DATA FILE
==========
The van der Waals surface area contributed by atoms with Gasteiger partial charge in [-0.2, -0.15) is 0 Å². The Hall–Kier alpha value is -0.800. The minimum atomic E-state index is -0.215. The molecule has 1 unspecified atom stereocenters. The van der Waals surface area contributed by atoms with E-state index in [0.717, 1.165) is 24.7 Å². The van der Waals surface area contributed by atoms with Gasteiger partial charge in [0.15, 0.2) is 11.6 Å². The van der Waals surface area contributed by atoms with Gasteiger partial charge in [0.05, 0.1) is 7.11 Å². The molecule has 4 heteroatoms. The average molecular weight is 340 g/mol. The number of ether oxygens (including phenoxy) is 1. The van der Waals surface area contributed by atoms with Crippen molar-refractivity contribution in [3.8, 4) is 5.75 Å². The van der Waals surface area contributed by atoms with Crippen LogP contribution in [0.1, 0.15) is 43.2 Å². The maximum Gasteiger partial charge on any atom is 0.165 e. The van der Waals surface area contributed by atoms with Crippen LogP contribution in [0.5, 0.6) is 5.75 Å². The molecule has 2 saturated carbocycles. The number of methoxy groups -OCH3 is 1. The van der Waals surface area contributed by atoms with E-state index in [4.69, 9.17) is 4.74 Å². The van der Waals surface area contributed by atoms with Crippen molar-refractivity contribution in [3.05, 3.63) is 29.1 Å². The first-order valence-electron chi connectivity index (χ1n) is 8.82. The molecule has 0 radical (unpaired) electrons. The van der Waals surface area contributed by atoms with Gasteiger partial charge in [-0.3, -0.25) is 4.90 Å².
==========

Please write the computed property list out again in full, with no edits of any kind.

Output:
The van der Waals surface area contributed by atoms with Gasteiger partial charge in [-0.2, -0.15) is 0 Å². The Hall–Kier alpha value is -0.800. The minimum atomic E-state index is -0.215. The molecule has 1 unspecified atom stereocenters. The van der Waals surface area contributed by atoms with E-state index in [0.717, 1.165) is 24.7 Å². The van der Waals surface area contributed by atoms with Gasteiger partial charge in [0.15, 0.2) is 11.6 Å². The van der Waals surface area contributed by atoms with Gasteiger partial charge in [0.05, 0.1) is 7.11 Å². The molecule has 4 heteroatoms. The average molecular weight is 340 g/mol. The number of ether oxygens (including phenoxy) is 1. The van der Waals surface area contributed by atoms with Crippen molar-refractivity contribution in [3.8, 4) is 5.75 Å². The van der Waals surface area contributed by atoms with Crippen LogP contribution in [0.1, 0.15) is 43.2 Å². The maximum Gasteiger partial charge on any atom is 0.165 e. The van der Waals surface area contributed by atoms with Crippen LogP contribution in [0.5, 0.6) is 5.75 Å². The molecule has 2 saturated carbocycles. The number of methoxy groups -OCH3 is 1. The van der Waals surface area contributed by atoms with E-state index in [4.69, 9.17) is 4.74 Å². The van der Waals surface area contributed by atoms with Crippen molar-refractivity contribution in [3.05, 3.63) is 29.1 Å². The first-order valence-electron chi connectivity index (χ1n) is 8.82. The molecule has 0 radical (unpaired) electrons. The van der Waals surface area contributed by atoms with Gasteiger partial charge in [-0.3, -0.25) is 4.90 Å².